Whether you’ve acquired your rental property by purchasing the investment, inheriting the home, or deciding to rent out the property that you once lived in yourself, it’s time to start thinking about it like a business. Take the emotion out of it, and think about this property in terms of what you can earn in short-term rental income and long-term returns.
Once you’re the proud owner of income-producing property, you need to take a few important steps to ensure a successful rental experience.
Prepare the Home for the Rental Market
The first item on your to-do list is to get the property ready for the Bonita, Chula Vista or South Bay rental market. Start by cleaning it out and fixing anything that needs to be repaired. You don’t want any personal possessions that once belonged to you or a family member inside the home. Remove everything, and make sure you’re working with a blank slate. Then, you’ll want to make all the necessary repairs. It’s not a good idea to rent out a home that still needs work. Make sure everything is working and appealing. If the appliances are 20 years old, consider replacing them. Spruce up your curb appeal with a little landscaping. The home should look attractive to potential tenants.
Learn the Laws and Legal Requirements
There are a number of complicated federal, state, and local laws you need to be aware of before you rent out your home. These laws are changing all the time, so you not only have to learn them – you have to stay up to date with them. Start with the Fair Housing Act, Americans with Disability Act, and all of the laws pertaining to landlords and tenants in California. You’ll need to understand security deposit requirements, important disclosures to include with your lease, and what you’ll need to do during an eviction.
Price and Market your Home
Before you begin advertising your home, make sure it’s priced correctly. New landlords often make mistakes when attaching a rental value to their property. Either they over-price it because they think it’s worth more than what the market demands, or they underprice it because they’re so eager to get a tenant quickly. Pricing your property takes time and research. Compare your property to competing properties in your neighborhood and access some reliable data that can help you make a smart decision. If you price your home too high, it will likely be vacant for too long, and that will cost you money. If you price it too low, you’re leaving a lot of money behind, and you’ll have a hard time bringing it up to market rent levels.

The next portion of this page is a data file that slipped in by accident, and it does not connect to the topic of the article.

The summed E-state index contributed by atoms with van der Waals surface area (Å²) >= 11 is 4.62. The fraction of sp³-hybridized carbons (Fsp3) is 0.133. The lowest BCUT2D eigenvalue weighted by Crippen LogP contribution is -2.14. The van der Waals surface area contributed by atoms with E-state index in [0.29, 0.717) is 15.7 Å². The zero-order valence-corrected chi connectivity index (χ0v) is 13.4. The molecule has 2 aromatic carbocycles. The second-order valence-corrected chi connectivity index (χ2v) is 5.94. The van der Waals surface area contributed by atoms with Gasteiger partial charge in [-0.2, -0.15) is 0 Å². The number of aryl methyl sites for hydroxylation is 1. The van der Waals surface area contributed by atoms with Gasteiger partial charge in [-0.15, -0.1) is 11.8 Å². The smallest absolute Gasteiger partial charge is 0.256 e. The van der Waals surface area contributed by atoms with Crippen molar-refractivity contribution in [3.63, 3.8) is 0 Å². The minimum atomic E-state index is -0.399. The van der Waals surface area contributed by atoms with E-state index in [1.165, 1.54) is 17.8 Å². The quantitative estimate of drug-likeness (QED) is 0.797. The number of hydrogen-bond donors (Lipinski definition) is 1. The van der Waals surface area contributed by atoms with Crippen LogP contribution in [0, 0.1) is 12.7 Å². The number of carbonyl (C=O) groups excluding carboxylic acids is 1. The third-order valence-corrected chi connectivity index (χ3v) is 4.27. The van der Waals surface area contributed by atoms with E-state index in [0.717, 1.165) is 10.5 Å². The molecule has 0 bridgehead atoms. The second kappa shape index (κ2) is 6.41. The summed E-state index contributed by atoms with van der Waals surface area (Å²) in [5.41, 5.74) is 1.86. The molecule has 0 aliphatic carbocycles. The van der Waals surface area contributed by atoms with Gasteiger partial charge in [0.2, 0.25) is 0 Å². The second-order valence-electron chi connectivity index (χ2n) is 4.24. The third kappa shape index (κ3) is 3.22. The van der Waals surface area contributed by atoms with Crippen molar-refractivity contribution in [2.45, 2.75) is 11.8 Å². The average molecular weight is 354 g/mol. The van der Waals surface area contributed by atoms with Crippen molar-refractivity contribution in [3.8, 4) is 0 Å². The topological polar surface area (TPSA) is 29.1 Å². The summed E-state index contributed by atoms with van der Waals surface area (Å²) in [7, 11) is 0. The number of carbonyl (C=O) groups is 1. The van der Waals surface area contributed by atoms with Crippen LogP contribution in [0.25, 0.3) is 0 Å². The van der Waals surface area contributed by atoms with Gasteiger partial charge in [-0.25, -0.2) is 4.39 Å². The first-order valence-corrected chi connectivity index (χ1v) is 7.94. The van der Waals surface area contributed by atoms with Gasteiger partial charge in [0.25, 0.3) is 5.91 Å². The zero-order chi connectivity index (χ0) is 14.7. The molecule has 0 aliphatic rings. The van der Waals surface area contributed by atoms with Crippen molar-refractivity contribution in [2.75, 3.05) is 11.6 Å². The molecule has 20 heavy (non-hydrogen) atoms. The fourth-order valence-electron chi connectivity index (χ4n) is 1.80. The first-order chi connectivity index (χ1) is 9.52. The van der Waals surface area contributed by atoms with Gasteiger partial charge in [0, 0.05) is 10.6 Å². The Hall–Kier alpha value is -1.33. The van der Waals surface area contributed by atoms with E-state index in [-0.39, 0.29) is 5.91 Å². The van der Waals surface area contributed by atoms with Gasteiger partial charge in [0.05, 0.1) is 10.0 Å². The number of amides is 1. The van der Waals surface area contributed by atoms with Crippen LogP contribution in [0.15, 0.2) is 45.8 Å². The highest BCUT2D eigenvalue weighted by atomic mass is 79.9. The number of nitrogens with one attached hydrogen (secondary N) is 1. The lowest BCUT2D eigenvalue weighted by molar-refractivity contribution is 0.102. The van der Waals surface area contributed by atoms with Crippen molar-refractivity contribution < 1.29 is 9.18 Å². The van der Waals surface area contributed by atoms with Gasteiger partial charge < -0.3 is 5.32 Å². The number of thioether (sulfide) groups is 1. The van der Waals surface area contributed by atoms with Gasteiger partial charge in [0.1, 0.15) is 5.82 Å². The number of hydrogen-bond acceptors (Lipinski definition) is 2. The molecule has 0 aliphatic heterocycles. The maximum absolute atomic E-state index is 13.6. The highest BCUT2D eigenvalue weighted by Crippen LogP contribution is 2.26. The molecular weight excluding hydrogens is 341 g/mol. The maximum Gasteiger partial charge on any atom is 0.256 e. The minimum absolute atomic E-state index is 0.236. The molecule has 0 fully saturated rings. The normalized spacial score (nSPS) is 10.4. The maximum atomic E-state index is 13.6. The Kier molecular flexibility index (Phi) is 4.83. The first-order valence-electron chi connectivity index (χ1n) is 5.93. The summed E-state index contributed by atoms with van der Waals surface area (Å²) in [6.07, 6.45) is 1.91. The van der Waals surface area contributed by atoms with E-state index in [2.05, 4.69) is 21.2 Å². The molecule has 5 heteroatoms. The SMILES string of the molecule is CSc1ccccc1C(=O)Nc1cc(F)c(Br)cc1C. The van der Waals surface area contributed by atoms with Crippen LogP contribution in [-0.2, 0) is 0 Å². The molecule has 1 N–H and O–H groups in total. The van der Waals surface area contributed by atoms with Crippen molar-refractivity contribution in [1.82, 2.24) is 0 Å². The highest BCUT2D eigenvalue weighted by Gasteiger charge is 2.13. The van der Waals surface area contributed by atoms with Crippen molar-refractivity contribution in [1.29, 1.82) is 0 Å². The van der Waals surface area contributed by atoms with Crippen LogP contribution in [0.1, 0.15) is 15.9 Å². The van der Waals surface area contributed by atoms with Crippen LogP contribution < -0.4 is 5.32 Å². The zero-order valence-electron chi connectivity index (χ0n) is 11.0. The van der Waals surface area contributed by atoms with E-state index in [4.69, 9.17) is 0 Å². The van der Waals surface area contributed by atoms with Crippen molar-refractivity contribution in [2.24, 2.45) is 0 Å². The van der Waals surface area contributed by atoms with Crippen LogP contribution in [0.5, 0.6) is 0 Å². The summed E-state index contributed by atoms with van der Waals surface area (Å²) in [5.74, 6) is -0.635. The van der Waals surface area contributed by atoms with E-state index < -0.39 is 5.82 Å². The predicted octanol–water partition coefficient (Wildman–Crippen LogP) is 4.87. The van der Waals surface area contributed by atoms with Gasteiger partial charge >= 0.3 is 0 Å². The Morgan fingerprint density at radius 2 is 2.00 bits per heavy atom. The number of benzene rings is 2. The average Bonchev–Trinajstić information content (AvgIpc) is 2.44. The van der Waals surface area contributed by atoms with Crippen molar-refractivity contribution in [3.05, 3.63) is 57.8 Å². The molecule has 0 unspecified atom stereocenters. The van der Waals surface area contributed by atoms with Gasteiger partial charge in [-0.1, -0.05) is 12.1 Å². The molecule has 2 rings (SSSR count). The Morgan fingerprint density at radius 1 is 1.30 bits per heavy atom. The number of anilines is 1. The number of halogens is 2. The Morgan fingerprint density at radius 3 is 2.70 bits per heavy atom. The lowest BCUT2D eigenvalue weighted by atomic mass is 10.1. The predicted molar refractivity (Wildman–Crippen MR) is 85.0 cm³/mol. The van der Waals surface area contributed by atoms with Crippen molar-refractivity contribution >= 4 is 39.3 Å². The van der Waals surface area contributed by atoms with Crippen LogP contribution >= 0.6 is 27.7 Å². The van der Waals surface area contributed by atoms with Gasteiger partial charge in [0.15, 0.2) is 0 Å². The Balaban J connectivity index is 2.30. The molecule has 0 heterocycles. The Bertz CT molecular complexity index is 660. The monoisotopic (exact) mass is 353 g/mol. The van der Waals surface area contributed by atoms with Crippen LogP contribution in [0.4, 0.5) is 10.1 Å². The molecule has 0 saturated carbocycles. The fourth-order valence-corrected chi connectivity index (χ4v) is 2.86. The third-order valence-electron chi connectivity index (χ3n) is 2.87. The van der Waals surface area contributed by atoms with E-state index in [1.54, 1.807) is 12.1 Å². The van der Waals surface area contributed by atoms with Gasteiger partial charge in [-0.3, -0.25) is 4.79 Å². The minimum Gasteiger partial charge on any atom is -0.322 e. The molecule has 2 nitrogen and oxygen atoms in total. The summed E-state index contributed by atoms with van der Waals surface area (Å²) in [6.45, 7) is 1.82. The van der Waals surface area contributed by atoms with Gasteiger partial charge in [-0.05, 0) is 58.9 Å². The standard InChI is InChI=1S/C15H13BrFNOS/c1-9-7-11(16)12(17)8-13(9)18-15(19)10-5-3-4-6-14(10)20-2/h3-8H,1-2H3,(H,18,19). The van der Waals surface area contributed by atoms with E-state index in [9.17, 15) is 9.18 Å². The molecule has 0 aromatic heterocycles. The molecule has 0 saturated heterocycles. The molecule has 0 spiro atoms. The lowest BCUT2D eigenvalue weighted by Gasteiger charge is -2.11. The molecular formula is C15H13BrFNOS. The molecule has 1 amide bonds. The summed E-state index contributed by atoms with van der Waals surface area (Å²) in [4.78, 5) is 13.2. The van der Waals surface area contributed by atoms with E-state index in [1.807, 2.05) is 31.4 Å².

Once you’ve settled on a price, you need to begin marketing your home. This requires you to take high-quality photos, write a good description, and post your ad online on all of the relevant rental sites. You’ll also want to post a sign at the property so you can attract the attention of people who may be walking or driving through the neighborhood.
After you have prepared the property for the market, learned some key rental laws, priced and marketed the home correctly, you need to find a tenant and go through proper screening process. During the tenancy, you’ll have to collect rent, maintain the home, and respond to tenant issues.